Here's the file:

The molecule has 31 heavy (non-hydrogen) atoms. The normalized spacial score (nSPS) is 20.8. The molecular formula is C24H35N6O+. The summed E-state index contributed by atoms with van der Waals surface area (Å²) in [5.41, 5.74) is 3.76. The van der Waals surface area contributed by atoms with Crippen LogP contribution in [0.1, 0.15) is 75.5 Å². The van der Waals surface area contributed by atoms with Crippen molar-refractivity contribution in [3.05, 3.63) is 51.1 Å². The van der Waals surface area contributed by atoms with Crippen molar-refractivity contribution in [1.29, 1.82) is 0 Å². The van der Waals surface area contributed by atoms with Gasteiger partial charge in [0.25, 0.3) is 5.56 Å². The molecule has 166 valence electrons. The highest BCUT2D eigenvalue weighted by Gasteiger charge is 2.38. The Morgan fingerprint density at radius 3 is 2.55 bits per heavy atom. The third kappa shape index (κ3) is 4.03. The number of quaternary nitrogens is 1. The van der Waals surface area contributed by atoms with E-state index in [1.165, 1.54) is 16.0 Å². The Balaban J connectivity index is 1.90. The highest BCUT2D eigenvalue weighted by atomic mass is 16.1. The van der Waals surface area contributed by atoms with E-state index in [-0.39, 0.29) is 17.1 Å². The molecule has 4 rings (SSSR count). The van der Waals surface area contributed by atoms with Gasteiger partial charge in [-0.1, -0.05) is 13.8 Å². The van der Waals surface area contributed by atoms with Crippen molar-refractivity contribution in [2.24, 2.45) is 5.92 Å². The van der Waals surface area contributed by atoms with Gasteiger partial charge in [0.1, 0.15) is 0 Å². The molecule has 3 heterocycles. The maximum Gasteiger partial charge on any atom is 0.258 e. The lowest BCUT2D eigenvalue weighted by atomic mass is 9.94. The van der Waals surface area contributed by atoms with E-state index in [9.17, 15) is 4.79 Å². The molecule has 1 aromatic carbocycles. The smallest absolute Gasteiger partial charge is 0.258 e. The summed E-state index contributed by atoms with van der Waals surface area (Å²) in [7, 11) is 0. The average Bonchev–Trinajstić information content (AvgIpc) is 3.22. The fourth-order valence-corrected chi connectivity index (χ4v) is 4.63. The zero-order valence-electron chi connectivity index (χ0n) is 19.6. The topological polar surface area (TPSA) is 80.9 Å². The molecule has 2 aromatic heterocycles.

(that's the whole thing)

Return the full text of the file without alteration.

The molecule has 31 heavy (non-hydrogen) atoms. The normalized spacial score (nSPS) is 20.8. The molecular formula is C24H35N6O+. The summed E-state index contributed by atoms with van der Waals surface area (Å²) in [5.41, 5.74) is 3.76. The van der Waals surface area contributed by atoms with Crippen LogP contribution in [0.1, 0.15) is 75.5 Å². The van der Waals surface area contributed by atoms with Crippen molar-refractivity contribution in [3.05, 3.63) is 51.1 Å². The van der Waals surface area contributed by atoms with Crippen molar-refractivity contribution in [1.29, 1.82) is 0 Å². The van der Waals surface area contributed by atoms with Gasteiger partial charge in [0.25, 0.3) is 5.56 Å². The molecule has 166 valence electrons. The highest BCUT2D eigenvalue weighted by Gasteiger charge is 2.38. The Morgan fingerprint density at radius 3 is 2.55 bits per heavy atom. The third kappa shape index (κ3) is 4.03. The number of quaternary nitrogens is 1. The van der Waals surface area contributed by atoms with E-state index in [1.165, 1.54) is 16.0 Å². The Balaban J connectivity index is 1.90. The highest BCUT2D eigenvalue weighted by atomic mass is 16.1. The van der Waals surface area contributed by atoms with E-state index in [-0.39, 0.29) is 17.1 Å². The molecule has 4 rings (SSSR count). The van der Waals surface area contributed by atoms with Gasteiger partial charge in [-0.1, -0.05) is 13.8 Å². The van der Waals surface area contributed by atoms with Crippen molar-refractivity contribution in [2.24, 2.45) is 5.92 Å². The van der Waals surface area contributed by atoms with Gasteiger partial charge in [0.1, 0.15) is 0 Å². The molecule has 3 heterocycles. The maximum Gasteiger partial charge on any atom is 0.258 e. The lowest BCUT2D eigenvalue weighted by atomic mass is 9.94. The van der Waals surface area contributed by atoms with E-state index in [9.17, 15) is 4.79 Å². The molecule has 1 aromatic carbocycles. The smallest absolute Gasteiger partial charge is 0.258 e. The summed E-state index contributed by atoms with van der Waals surface area (Å²) in [7, 11) is 0. The average Bonchev–Trinajstić information content (AvgIpc) is 3.22. The fourth-order valence-corrected chi connectivity index (χ4v) is 4.63. The zero-order valence-electron chi connectivity index (χ0n) is 19.6. The topological polar surface area (TPSA) is 80.9 Å². The molecule has 2 aromatic heterocycles.